It wasn’t and issue of gender or of preference. Something happened between His resurrection, coming from the tomb to greet Mary Magdalene (the first person to see Him after His resurrection–quite a privilege) and showing Himself–literally appearing in front of them out of thin air (see Luke 24:36)–to His disciples, His “brethren”. In between the time of resurrection and His ex nihilo manifestation to the disciples at Jerusalem, Jesus had appeared before His Father in Heaven and sealed our salvation through His sacrifice. He shed His blood as a holy sacrifice and offering before God and made it possible for our sin to not only be forgiven but removed. It doesn’t matter how much sin you have, Jesus’ shed blood covers all of it. Admittedly, the sight of blood is not for the squeamish. The mere thought, neither. But! That’s just what you’ll have to work through in order to appropriate the forgiveness that comes through accepting Jesus’ sacrifice on our behalf. Consider the other side of it, where the sight of our sin is equally revolting to the Lord.

“But we had the sentence of death in ourselves, that we should not trust in ourselves, but in God which raiseth the dead.” (2 Corinthians 1:9)

Where things stand

Hypostasis is a multi-faceted term (of Greek origin) with three distinct definitions. The first and simplest definition refers to an undergirding or basis for an idea or concept (hypo-stasis: literally, under-standing). It gets a little deeper in definition theologically. Hypostasis, theologically speaking, refers to the substance of each member of the Trinity when viewed as distinct entities within the contiguity, or oneness, of their Person. Think of a box (this is how my dad explained it to me as a kid). The depth, height and width are distinct from one another yet all make up the volume, the body of the object. Hypostasis. Jesus is an individual but He’s also just as much God as is the Father and the Spirit. They are one. The third definition of hypostasis is a medical one. It refers to a pooling of the blood in an organ due to lack of proper circulation. There it is again! Blood. We have it, we need it. Jesus shed His blood for us. Maybe that’s why He mentioned to His disciples in the above verse that “a spirit hath not flesh and bones”. He didn’t say anything about blood. Certainly, a spirit doesn’t have blood, but does He? I don’t think so. His physical life was spilled out that we might live spiritually.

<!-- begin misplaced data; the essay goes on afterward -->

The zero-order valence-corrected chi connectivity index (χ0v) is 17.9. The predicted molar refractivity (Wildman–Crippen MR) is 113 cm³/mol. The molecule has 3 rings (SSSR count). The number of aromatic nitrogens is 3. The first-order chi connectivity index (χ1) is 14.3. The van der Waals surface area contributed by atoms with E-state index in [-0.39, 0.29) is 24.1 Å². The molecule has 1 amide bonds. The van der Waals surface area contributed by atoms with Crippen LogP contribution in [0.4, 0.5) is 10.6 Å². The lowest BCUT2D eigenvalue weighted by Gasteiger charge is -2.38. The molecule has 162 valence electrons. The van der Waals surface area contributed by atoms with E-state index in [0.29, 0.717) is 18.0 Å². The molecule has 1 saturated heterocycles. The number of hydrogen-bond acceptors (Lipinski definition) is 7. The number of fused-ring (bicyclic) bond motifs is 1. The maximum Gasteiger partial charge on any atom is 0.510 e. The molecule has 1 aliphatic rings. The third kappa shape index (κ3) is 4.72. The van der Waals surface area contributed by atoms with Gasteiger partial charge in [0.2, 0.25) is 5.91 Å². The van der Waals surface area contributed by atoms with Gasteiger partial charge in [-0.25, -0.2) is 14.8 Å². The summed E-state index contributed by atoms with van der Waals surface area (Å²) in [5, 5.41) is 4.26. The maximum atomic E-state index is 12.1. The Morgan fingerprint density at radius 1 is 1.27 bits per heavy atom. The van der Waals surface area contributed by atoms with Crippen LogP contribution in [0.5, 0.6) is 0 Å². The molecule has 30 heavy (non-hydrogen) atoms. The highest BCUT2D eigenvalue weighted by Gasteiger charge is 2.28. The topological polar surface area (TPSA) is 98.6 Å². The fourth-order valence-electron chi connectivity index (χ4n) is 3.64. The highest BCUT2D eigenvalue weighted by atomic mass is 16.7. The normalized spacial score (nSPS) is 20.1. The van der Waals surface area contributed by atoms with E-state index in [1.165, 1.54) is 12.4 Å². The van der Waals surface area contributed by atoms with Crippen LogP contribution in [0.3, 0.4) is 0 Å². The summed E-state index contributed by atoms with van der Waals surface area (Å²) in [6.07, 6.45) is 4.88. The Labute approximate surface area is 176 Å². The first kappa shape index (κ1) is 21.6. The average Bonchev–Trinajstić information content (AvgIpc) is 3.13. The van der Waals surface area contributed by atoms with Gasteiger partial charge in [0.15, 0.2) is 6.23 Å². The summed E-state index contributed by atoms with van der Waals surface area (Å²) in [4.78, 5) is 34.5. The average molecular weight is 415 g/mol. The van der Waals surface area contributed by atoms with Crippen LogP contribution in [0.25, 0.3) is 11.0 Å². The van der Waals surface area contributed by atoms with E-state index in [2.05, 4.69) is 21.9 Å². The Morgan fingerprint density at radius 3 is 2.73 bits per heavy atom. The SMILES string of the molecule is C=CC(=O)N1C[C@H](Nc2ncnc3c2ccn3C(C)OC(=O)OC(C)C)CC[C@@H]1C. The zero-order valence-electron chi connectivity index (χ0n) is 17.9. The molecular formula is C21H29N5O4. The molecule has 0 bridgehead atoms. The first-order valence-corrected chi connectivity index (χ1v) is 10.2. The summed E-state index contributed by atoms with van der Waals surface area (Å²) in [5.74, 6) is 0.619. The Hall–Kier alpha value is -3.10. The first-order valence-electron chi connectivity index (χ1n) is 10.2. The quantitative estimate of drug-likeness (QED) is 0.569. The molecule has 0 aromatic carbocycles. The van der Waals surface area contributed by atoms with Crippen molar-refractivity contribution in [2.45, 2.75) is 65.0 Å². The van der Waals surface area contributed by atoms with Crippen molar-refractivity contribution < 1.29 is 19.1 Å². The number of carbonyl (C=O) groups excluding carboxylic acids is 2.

“And, behold, a woman, which was diseased with an issue of blood twelve years, came behind Him, and touched the hem of His garment.” (Matthew 9:20)

All this woman had to do was touch Jesus. The life in Him, healed her. The same holds true for today. Press through the crowd. Make an effort to reach Him, to touch Him.

Hemopathic refers to any disease of the blood. ‘Hemo’ being the Greek prefix for ‘blood’. And while that’s a medical term that refers to a physical state, the issue of sin affects everyone. It’s never a matter of ethics or morality (or sin, really). Anymore, and it’s always been this way, by the way, without Jesus there is no recreation of the human spirit. It’s now a matter of believing that God loves you more than you love yourself. After, of course, believing that He’s real and that Jesus is who He said He was and is. Mary knew beyond the shadow of a doubt who Jesus was. She loved Him and knew that He loved her. While He may have forbidden her from touching Him physically, they were one in spirit. The same thing happens to us upon believing in Jesus. And while Heaven is the dimension in which these things of the physical slough off and give way to the spiritual, the understanding necessarily begins in our hearts and minds upon touching Jesus there, first.